Measuring distance travelled on an axis of a large paper cutting machine

Hello,

I am a total beginner in regards to Arduino and its various components, and I’d appreciate your insight and experience on this.

We have an old paper cutting machine, for very large sheets of paper (that can measure up to 1 meter in length). The machine being old, it doesn’t have any of the automations that the newer, more expensive machines have. You have to measure each single cut with a ruler before actually cutting the paper.

As you can imagine, this can get very tedious very quickly. To get a glimpse on the workflow, you can check this sort video:

Bear in mind, this is a new, fully automatic machine, so the operator enters the desired dimension, the machine moves its single axis back or forth to the desired location, and then cuts the paper.

In my older machine, you have a hand crank that is connected to a lead screw that drives the thing that you see in the picture attached. This thing in turn pushes the paper to the desired location in order for it to be cut.

Adding a vernier scale is impossible, as far as I am concerned, as it would need to be almost 1 meter in length.

I was thinking of adding an absolute rotary encoder directly to the acme screw, which would count the revolutions. Knowing the pitch of the screw, the Arduino would then make a simple calculation and then show how far the thing in the back of the machine is from the 0 point (aka from the point where the cutting blade depresses).

My main concerns are:

  1. This needs to be very very accurate. Within 0.1mm or better.
  2. Will it need a homing switch?
  3. How can I account for backlash and for anything else that might skew the final results?

Thank you.

photo with explanation.jpg

Have you considered buying a digital readout linear scale?

...R

Robin2:
Have you considered buying a digital readout linear scale?

...R

I didn't know about these until now, and I have to say that it's a great idea.

I have found a linear encoder with a 0.005mm resolution, which uses TTL and a 9 pin DB-9 connector. The pinout reads as follows (from the item's description):

Pin 2 Black 0V
Pin 6 Green A
Pin 7 Red 5V
Pin 8 White B
Pin 9 Orange Z

From my very limited knowledge, I came up with this: use a TTL to serial adapter board like this one:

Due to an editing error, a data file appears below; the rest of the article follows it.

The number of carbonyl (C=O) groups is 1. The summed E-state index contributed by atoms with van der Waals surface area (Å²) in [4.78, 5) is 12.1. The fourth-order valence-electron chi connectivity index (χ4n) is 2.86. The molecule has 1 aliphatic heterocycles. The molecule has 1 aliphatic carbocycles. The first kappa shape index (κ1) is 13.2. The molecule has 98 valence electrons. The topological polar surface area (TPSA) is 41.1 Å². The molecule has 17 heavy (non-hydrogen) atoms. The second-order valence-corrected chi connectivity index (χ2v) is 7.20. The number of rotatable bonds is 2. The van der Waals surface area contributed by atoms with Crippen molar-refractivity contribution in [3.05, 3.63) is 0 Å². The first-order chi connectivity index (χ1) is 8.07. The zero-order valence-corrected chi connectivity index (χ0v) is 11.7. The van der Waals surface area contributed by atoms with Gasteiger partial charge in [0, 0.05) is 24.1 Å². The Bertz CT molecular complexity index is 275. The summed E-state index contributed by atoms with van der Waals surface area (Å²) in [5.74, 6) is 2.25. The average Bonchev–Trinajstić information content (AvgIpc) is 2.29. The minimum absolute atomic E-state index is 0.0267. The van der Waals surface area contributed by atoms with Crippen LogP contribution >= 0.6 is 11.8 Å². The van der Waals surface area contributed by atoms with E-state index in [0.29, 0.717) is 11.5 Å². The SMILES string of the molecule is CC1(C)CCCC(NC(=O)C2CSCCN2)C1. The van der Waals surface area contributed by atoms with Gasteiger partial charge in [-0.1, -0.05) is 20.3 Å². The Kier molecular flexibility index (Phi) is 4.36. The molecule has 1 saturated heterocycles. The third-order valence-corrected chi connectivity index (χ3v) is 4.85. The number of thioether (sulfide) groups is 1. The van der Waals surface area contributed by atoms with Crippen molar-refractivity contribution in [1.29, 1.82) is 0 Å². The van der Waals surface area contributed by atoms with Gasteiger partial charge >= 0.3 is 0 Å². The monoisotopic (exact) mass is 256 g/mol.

and then hook it up an Arduino with an LCD for digital readout? Are there any compatibility issues that I am not aware of?

orestes_:
I didn't know about these until now, and I have to say that it's a great idea.

I have found a linear encoder with a 0.005mm resolution, which uses TTL and a 9 pin DB-9 connector. The pinout reads as follows (from the item's description):

Why not just get one that has its own display?

...R

Robin2:
Why not just get one that has its own display?

...R

I've only found one that can travel up to 1000mm and it's accuracy is within 0.2mm, and is more expensive than the 1000mm 0.005mm accuracy one that doesn't have its own display. If you have to double check the measurements with a ruler it kinda makes this whole system redundant.

The 9 pin dsub connector that it has actually utilizes just 4 of the pins (GND, VCC, V1, V2) and from these two videos:

I only have to figure out which cable is which in that specific linear encoder, then do the wiring and the coding. However, there is one glaring issue with this: If you move it at anything faster than a snail's pace, the Arduino can't cope with all the input in time, which in turn causes missed steps.

I was wondering if something like this, including overcoming the missed steps problem, is possible for an Arduino beginner like myself, provided that I am willing to put all the effort into making this happen.

Before you go too far in your project design, consider you absolutely have to design in a zero point in your system. Accuracy is not worth much if you don't the exact same beginning point each time you use your system.

Paul

Paul_KD7HB:
Before you go too far in your project design, consider you absolutely have to design in a zero point in your system. Accuracy is not worth much if you don't the exact same beginning point each time you use your system.

Paul

Forgetting the off the shelf solution, which has a button to zero out the measurement, wouldn't a simple end stop switch suffice?

orestes_:
Forgetting the off the shelf solution, which has a button to zero out the measurement, wouldn't a simple end stop switch suffice?

Not for the accuracy you are designing for.

Paul

Paul_KD7HB:
Not for the accuracy you are designing for.

Paul

So basically the only way forward is going with this? From what you've told me so far going with the diy solution could end up costing more and yielding sub par results.

orestes_:
I've only found one that can travel up to 1000mm and it's accuracy is within 0.2mm, and is more expensive than the 1000mm 0.005mm accuracy one that doesn't have its own display. If you have to double check the measurements with a ruler it kinda makes this whole system redundant.

Digital Readouts are very common on machine tools. I would be very surprised if you can't get one a metre long or much longer with its own display.

If this is for a business then it is not the time for penny-pinching and amateur DIY solutions. Who would know how to repair the DIY solution if it goes wrong? It would be very unwise for a business to rely on a single person who might get ill, be on holidays or leave the business.

...R

orestes_:
So basically the only way forward is going with this? From what you've told me so far going with the diy solution could end up costing more and yielding sub par results.

shahe new 1000 mm 0.01 mm Magnetic Remote Digital Readout digital linear scale External Display|Level Measuring Instruments| - AliExpress

Even with that device, you need to manually zero it then the paper movement is also at zero.

Paul